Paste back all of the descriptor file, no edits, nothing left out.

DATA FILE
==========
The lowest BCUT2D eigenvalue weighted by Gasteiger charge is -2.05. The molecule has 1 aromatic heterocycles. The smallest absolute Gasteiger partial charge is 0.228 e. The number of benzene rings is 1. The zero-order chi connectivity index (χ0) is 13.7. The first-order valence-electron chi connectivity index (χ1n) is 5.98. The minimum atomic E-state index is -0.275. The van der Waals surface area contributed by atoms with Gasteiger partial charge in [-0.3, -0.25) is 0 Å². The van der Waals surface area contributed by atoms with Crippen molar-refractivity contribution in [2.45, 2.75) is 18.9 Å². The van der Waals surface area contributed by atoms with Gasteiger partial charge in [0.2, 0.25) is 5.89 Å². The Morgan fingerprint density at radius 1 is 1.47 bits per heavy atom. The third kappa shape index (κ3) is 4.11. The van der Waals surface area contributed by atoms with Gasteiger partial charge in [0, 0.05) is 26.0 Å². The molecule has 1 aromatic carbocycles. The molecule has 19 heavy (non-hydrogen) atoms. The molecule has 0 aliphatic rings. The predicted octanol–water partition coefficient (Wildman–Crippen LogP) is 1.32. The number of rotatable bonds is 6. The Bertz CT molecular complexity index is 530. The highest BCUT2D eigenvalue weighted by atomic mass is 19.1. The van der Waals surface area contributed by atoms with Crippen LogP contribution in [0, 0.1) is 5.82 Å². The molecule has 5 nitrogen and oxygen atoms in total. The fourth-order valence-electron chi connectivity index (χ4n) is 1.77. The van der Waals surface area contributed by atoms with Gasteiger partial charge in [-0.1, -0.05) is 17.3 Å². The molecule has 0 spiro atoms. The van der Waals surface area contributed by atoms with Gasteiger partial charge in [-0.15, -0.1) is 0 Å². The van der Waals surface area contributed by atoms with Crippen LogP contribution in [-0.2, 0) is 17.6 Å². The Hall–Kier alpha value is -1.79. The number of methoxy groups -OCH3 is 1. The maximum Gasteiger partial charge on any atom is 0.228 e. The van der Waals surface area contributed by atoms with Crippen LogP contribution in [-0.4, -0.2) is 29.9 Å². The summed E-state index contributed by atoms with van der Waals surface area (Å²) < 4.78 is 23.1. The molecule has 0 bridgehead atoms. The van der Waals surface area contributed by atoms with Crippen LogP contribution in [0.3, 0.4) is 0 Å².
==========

The lowest BCUT2D eigenvalue weighted by Gasteiger charge is -2.05. The molecule has 1 aromatic heterocycles. The smallest absolute Gasteiger partial charge is 0.228 e. The number of benzene rings is 1. The zero-order chi connectivity index (χ0) is 13.7. The first-order valence-electron chi connectivity index (χ1n) is 5.98. The minimum atomic E-state index is -0.275. The van der Waals surface area contributed by atoms with Gasteiger partial charge in [-0.3, -0.25) is 0 Å². The van der Waals surface area contributed by atoms with Crippen molar-refractivity contribution in [2.45, 2.75) is 18.9 Å². The van der Waals surface area contributed by atoms with Gasteiger partial charge in [0.2, 0.25) is 5.89 Å². The Morgan fingerprint density at radius 1 is 1.47 bits per heavy atom. The third kappa shape index (κ3) is 4.11. The van der Waals surface area contributed by atoms with Gasteiger partial charge in [0, 0.05) is 26.0 Å². The molecule has 1 aromatic carbocycles. The molecule has 19 heavy (non-hydrogen) atoms. The molecule has 0 aliphatic rings. The predicted octanol–water partition coefficient (Wildman–Crippen LogP) is 1.32. The number of rotatable bonds is 6. The Bertz CT molecular complexity index is 530. The highest BCUT2D eigenvalue weighted by atomic mass is 19.1. The van der Waals surface area contributed by atoms with Crippen LogP contribution in [0, 0.1) is 5.82 Å². The molecule has 5 nitrogen and oxygen atoms in total. The fourth-order valence-electron chi connectivity index (χ4n) is 1.77. The van der Waals surface area contributed by atoms with Gasteiger partial charge in [-0.1, -0.05) is 17.3 Å². The molecule has 0 spiro atoms. The van der Waals surface area contributed by atoms with Gasteiger partial charge in [-0.15, -0.1) is 0 Å². The van der Waals surface area contributed by atoms with Crippen LogP contribution in [-0.2, 0) is 17.6 Å². The Hall–Kier alpha value is -1.79. The number of methoxy groups -OCH3 is 1. The maximum Gasteiger partial charge on any atom is 0.228 e. The van der Waals surface area contributed by atoms with Crippen LogP contribution in [-0.4, -0.2) is 29.9 Å². The summed E-state index contributed by atoms with van der Waals surface area (Å²) < 4.78 is 23.1. The molecule has 0 bridgehead atoms. The van der Waals surface area contributed by atoms with Crippen LogP contribution in [0.3, 0.4) is 0 Å².